The Nigerian National Petroleum Corporation says it has recovered assets worth over N771 million from some marketers who under-paid for petroleum products supplied to them.
The corporation disclosed this in a statement issued by its spokesman, Mr Ndu Ughamadu, in Abuja, on Tuesday, and said that the marketers got the products from Kaduna Depot of Petroleum Products Marketing Company.
Chairman of the NNPC Anti-Corruption Committee, Mr Mike Balami, said that the recovery was made by the committee in collaboration with the Federal Government’s intelligence and anti-corruption agencies.
He named the agencies like the Department of State Services, the Economic and Financial Crimes Commission, and the Independent Corrupt Practices and Other Related Offences Commission.
Balami said that the committee brought in forensic experts to uncover the shady deals by some of the marketers affected.
He disclosed that some of the assets recovered included filling stations, water factories, and six sports utility vehicles.
He added that the forensic investigation would be extended to other depots across the country to stop the bleeding of the national oil company.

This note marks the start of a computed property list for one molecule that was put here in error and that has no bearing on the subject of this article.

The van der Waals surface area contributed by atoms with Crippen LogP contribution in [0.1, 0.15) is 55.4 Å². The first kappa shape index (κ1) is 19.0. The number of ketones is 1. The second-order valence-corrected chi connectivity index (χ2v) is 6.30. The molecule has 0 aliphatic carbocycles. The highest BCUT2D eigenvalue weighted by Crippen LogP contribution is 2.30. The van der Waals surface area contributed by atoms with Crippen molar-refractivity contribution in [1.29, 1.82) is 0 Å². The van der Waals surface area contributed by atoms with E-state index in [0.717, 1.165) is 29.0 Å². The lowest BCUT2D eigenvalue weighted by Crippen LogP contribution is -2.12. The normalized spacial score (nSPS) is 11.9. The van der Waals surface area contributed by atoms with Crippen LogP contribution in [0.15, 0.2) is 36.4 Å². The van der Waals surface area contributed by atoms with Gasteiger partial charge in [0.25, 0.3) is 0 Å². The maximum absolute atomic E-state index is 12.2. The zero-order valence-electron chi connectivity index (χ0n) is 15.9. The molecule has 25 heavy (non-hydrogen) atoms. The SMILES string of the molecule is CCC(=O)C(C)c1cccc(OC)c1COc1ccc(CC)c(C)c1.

The chairman noted that it had been established that the affected marketers lifted petroleum products from the Kaduna depot without evidence of payment.
According to him, when they were confronted with the evidence, they admitted to the offence but failed to pay their liabilities.
He said that NNPC’s Group Managing Director, Dr Maikanti Baru, was passionate about stopping all the leakages in the corporation.
Balami announced that the recovered assets would be handed over to the NNPC Corporate Asset Boarding and Disposal Committee for immediate disposal.
He said that investigation into the lifting of petroleum products without evidence of payment was continuing and urged relevant stakeholders to support the committee in its onerous task of recovering all its monies outside the NNPC’s system.
He said that this was the first time that NNPC would be taking over assets forfeited by marketers who defaulted in their terms of engagement.